Are you running around like a chicken with your head cut off? Are you having trouble focusing, remembering little things and feel like you will explode at the thought of having another thing to do? These are all signs of brain overload and burnout.
Both conditions are commonly seen today in the fast-paced, high tech, and stressful world we live in. Stress kills, and too often people ignore their stress levels until it is too late, and they find that the stress had had a major impact on their mental and emotional health and quality of life.
We are all undoubtedly familiar with the phrase “fight or flight” and its significance as it pertains to our bodies’ ability to correctly distinguish between situations that are or are not of serious consequence. Meant to heighten our awareness of potentially dangerous external stimuli, the stress response is all too often called upon unnecessarily by our brains being bombarded with everyday stressors.
More so than any period in our history, our collective attention is almost constantly diverted by external stimuli, and there is not much time allotted for the mind to decompress, which it so desperately needs to function properly. In an era where gathering as much information as quickly as possible is overvalued, mental health suffered, as illustrated in the countless millions affected by depression and other mental health issues.
Consequently, relaxation is crucial to overall mental health. In light of this, intentionally finding methods by which relaxation is attained is equally important.
Behavioral therapists the world over often incorporate a series of systematic relaxation techniques -together known as Biofeedback-which are intended to gradually reduce psychological anxieties and stressors via breathing and lowering of the heart rate through meditation. As the name suggests, the recorded heart rate, etc. noted during this therapy is taken into account in terms of how the mind responds in turn.
An article by Semantic Scholar details popular methods that have been documented as successfully reducing even severe anxieties, including the aforementioned Biofeedback approach.
“Biofeedback is one of the most useful adjuncts in treating physiologic hyperarousal-both episodic and chronic-seen in anxiety disorders. It has also proved helpful for patients who are learning to reduce fearful anticipation triggers through cognitive/behavior therapies.”
Different things relax different people. For instance, while silence affords some the opportunity to peacefully reflect, music can accomplish the same purpose for other. Each of us is familiar with what does and does not have a calming effect on our minds. The key is to make calming influences a priority, recognizing the importance of facilitating an environment in which our respective brains can thrive.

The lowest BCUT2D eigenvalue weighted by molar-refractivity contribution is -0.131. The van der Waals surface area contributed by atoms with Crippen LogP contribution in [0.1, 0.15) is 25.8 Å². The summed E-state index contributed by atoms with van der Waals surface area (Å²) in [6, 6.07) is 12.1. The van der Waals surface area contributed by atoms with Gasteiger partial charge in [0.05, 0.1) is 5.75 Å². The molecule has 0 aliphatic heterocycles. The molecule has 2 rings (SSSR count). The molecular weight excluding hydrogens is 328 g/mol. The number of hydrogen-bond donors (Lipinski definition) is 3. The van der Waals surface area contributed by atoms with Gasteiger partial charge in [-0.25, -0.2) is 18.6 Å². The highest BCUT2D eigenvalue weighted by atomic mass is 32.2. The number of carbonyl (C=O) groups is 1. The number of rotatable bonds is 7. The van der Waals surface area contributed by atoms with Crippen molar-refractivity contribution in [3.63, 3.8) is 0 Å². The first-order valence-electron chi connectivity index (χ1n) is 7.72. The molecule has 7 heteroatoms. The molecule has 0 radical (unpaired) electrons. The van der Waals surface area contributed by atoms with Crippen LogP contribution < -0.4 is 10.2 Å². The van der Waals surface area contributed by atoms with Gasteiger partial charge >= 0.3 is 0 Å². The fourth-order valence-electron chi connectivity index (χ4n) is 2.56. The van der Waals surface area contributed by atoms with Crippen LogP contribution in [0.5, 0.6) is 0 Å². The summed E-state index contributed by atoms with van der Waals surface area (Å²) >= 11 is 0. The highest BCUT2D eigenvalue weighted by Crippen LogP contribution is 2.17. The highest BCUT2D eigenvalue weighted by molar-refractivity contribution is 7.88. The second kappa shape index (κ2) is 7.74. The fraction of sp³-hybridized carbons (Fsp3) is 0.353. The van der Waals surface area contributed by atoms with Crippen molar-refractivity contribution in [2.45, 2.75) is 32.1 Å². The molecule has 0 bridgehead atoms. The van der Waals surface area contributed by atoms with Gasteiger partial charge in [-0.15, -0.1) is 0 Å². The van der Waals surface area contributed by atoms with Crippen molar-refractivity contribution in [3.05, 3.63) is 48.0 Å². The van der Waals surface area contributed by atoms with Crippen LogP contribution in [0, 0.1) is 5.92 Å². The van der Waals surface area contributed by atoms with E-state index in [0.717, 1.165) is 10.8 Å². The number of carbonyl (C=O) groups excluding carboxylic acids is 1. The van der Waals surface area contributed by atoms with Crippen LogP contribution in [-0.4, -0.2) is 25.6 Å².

Sometimes, the most effective means of relaxing is sleep. Depriving the brain of sleep also deprives it of the energy it needs to operate optimally, or even minimally.
Technically, less than seven hours of sleep in a given night is considered sleep deprivation, and in addition to being linked to other significant issue such as heart disease and diabetes, it drastically affects mental health. Studies suggest reducing exposure to artificial light from iPads, phones, and television before bedtime in order to better ensure that the brain gets the rest it desperately needs.
A Harvard Medical School study cites a growing trend that provides very real dividends to brain health by actively reducing stress that impedes neurological processes. Stress is the reason behind about 80% of doctor visits, and is the third leading cause of health care expenditures, with heart disease and cancer being first and second. Mind-body exercises, including meditation and yoga help reduce stress and elicit the relaxation response in the body, which helps reduce levels of the stress hormone cortisol.
Furthermore, both practices offer numerous mental, emotional, and physical health benefits, helping you to be more well, overall, which supports brain health.
Physical health is often dictated by mental health, so it is imperative to remain committed to mental health. This modern era of incessant texts, calls, emails, and social media updates do not make it easy, but breaking away from it to allow our brains to breathe, so to speak, must be as much a part of one’s schedule as those deadlines and to-do lists. Whatever means you find most helpful, relaxation, both mental and physical, is paramount to living a healthy life.